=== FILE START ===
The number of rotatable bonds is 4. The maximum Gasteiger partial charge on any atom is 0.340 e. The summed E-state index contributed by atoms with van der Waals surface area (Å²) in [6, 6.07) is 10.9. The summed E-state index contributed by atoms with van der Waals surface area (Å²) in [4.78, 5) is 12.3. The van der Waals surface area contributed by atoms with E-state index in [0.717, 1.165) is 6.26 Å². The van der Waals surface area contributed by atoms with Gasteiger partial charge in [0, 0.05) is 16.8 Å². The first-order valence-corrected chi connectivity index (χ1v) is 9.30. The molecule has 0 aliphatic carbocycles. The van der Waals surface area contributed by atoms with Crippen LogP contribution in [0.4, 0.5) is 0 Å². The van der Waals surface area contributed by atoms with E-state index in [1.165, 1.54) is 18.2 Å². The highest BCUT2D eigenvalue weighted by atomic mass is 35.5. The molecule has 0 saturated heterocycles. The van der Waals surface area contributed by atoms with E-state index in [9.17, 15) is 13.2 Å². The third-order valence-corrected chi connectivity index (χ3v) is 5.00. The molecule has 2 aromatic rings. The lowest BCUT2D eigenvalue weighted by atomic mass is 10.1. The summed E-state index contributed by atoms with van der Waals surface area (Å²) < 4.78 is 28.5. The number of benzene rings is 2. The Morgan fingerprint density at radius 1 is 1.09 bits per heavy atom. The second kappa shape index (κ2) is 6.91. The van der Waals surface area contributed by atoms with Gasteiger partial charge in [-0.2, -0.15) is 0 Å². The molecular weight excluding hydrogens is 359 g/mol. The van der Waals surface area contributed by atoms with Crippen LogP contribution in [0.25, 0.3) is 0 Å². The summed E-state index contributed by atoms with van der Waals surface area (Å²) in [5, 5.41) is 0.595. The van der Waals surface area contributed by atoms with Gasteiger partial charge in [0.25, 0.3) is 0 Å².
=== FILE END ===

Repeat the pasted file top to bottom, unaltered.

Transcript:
The number of rotatable bonds is 4. The maximum Gasteiger partial charge on any atom is 0.340 e. The summed E-state index contributed by atoms with van der Waals surface area (Å²) in [6, 6.07) is 10.9. The summed E-state index contributed by atoms with van der Waals surface area (Å²) in [4.78, 5) is 12.3. The van der Waals surface area contributed by atoms with E-state index in [0.717, 1.165) is 6.26 Å². The van der Waals surface area contributed by atoms with Gasteiger partial charge in [0, 0.05) is 16.8 Å². The first-order valence-corrected chi connectivity index (χ1v) is 9.30. The molecule has 0 aliphatic carbocycles. The van der Waals surface area contributed by atoms with Crippen LogP contribution in [0.4, 0.5) is 0 Å². The van der Waals surface area contributed by atoms with E-state index in [1.165, 1.54) is 18.2 Å². The highest BCUT2D eigenvalue weighted by atomic mass is 35.5. The molecule has 0 saturated heterocycles. The van der Waals surface area contributed by atoms with E-state index in [9.17, 15) is 13.2 Å². The third-order valence-corrected chi connectivity index (χ3v) is 5.00. The molecule has 2 aromatic rings. The lowest BCUT2D eigenvalue weighted by atomic mass is 10.1. The summed E-state index contributed by atoms with van der Waals surface area (Å²) < 4.78 is 28.5. The number of benzene rings is 2. The Morgan fingerprint density at radius 1 is 1.09 bits per heavy atom. The second kappa shape index (κ2) is 6.91. The van der Waals surface area contributed by atoms with Gasteiger partial charge in [-0.2, -0.15) is 0 Å². The molecular weight excluding hydrogens is 359 g/mol. The van der Waals surface area contributed by atoms with Crippen LogP contribution in [0.25, 0.3) is 0 Å². The summed E-state index contributed by atoms with van der Waals surface area (Å²) in [5, 5.41) is 0.595. The van der Waals surface area contributed by atoms with Gasteiger partial charge in [0.25, 0.3) is 0 Å².